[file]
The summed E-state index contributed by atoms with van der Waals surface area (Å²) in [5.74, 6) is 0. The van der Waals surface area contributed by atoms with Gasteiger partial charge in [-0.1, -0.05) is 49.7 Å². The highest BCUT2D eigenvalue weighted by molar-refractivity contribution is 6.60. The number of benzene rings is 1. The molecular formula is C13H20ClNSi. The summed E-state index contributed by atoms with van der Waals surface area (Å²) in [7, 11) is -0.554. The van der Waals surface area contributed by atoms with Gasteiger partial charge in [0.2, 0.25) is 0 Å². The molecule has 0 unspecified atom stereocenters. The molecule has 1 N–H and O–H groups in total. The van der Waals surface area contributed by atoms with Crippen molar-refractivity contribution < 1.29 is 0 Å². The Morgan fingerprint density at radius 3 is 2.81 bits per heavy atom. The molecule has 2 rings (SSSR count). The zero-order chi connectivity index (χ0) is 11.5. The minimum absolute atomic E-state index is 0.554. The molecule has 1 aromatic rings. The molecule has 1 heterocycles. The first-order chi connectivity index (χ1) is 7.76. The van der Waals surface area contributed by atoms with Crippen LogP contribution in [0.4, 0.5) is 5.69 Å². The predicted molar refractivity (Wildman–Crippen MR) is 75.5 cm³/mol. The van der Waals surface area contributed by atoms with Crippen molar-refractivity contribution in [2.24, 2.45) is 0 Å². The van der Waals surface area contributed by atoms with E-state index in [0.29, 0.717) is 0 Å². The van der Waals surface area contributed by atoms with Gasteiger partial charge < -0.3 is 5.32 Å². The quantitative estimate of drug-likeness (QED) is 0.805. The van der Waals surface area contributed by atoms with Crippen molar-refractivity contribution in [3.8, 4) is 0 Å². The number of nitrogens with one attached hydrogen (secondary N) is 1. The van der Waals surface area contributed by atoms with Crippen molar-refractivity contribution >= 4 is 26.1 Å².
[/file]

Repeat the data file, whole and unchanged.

The summed E-state index contributed by atoms with van der Waals surface area (Å²) in [5.74, 6) is 0. The van der Waals surface area contributed by atoms with Gasteiger partial charge in [-0.1, -0.05) is 49.7 Å². The highest BCUT2D eigenvalue weighted by molar-refractivity contribution is 6.60. The number of benzene rings is 1. The molecular formula is C13H20ClNSi. The summed E-state index contributed by atoms with van der Waals surface area (Å²) in [7, 11) is -0.554. The van der Waals surface area contributed by atoms with Gasteiger partial charge in [0.2, 0.25) is 0 Å². The molecule has 0 unspecified atom stereocenters. The molecule has 1 N–H and O–H groups in total. The van der Waals surface area contributed by atoms with Crippen molar-refractivity contribution < 1.29 is 0 Å². The Morgan fingerprint density at radius 3 is 2.81 bits per heavy atom. The molecule has 2 rings (SSSR count). The zero-order chi connectivity index (χ0) is 11.5. The minimum absolute atomic E-state index is 0.554. The molecule has 1 aromatic rings. The molecule has 1 heterocycles. The first-order chi connectivity index (χ1) is 7.76. The van der Waals surface area contributed by atoms with Crippen LogP contribution in [0.4, 0.5) is 5.69 Å². The predicted molar refractivity (Wildman–Crippen MR) is 75.5 cm³/mol. The van der Waals surface area contributed by atoms with Crippen molar-refractivity contribution in [2.24, 2.45) is 0 Å². The van der Waals surface area contributed by atoms with E-state index in [0.29, 0.717) is 0 Å². The van der Waals surface area contributed by atoms with Gasteiger partial charge < -0.3 is 5.32 Å². The quantitative estimate of drug-likeness (QED) is 0.805. The van der Waals surface area contributed by atoms with Crippen molar-refractivity contribution in [3.8, 4) is 0 Å². The number of nitrogens with one attached hydrogen (secondary N) is 1. The van der Waals surface area contributed by atoms with Crippen molar-refractivity contribution >= 4 is 26.1 Å².